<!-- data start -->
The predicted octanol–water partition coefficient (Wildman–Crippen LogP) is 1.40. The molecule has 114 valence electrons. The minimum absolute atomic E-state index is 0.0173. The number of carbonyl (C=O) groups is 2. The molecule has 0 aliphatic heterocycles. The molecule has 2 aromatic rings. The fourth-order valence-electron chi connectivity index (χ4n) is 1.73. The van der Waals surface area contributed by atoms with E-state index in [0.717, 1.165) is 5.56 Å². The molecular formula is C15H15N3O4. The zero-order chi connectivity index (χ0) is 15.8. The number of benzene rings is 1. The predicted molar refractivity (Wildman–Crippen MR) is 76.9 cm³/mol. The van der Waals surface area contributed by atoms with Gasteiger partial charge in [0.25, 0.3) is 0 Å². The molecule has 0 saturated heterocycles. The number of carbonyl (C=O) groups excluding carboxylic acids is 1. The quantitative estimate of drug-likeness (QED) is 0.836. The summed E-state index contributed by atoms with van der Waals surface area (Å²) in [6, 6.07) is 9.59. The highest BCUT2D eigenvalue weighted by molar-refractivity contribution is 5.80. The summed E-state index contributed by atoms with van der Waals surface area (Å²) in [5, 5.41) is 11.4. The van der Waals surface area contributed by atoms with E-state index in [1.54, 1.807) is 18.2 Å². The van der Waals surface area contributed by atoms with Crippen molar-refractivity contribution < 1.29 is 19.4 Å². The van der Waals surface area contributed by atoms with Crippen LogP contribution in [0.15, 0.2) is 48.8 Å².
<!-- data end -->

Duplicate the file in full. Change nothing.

The predicted octanol–water partition coefficient (Wildman–Crippen LogP) is 1.40. The molecule has 114 valence electrons. The minimum absolute atomic E-state index is 0.0173. The number of carbonyl (C=O) groups is 2. The molecule has 0 aliphatic heterocycles. The molecule has 2 aromatic rings. The fourth-order valence-electron chi connectivity index (χ4n) is 1.73. The van der Waals surface area contributed by atoms with E-state index in [0.717, 1.165) is 5.56 Å². The molecular formula is C15H15N3O4. The zero-order chi connectivity index (χ0) is 15.8. The number of benzene rings is 1. The predicted molar refractivity (Wildman–Crippen MR) is 76.9 cm³/mol. The van der Waals surface area contributed by atoms with Gasteiger partial charge in [0.25, 0.3) is 0 Å². The molecule has 0 saturated heterocycles. The number of carbonyl (C=O) groups excluding carboxylic acids is 1. The quantitative estimate of drug-likeness (QED) is 0.836. The summed E-state index contributed by atoms with van der Waals surface area (Å²) in [6, 6.07) is 9.59. The highest BCUT2D eigenvalue weighted by molar-refractivity contribution is 5.80. The summed E-state index contributed by atoms with van der Waals surface area (Å²) in [5, 5.41) is 11.4. The van der Waals surface area contributed by atoms with E-state index in [1.54, 1.807) is 18.2 Å². The van der Waals surface area contributed by atoms with Crippen molar-refractivity contribution < 1.29 is 19.4 Å². The van der Waals surface area contributed by atoms with Crippen LogP contribution in [0.15, 0.2) is 48.8 Å².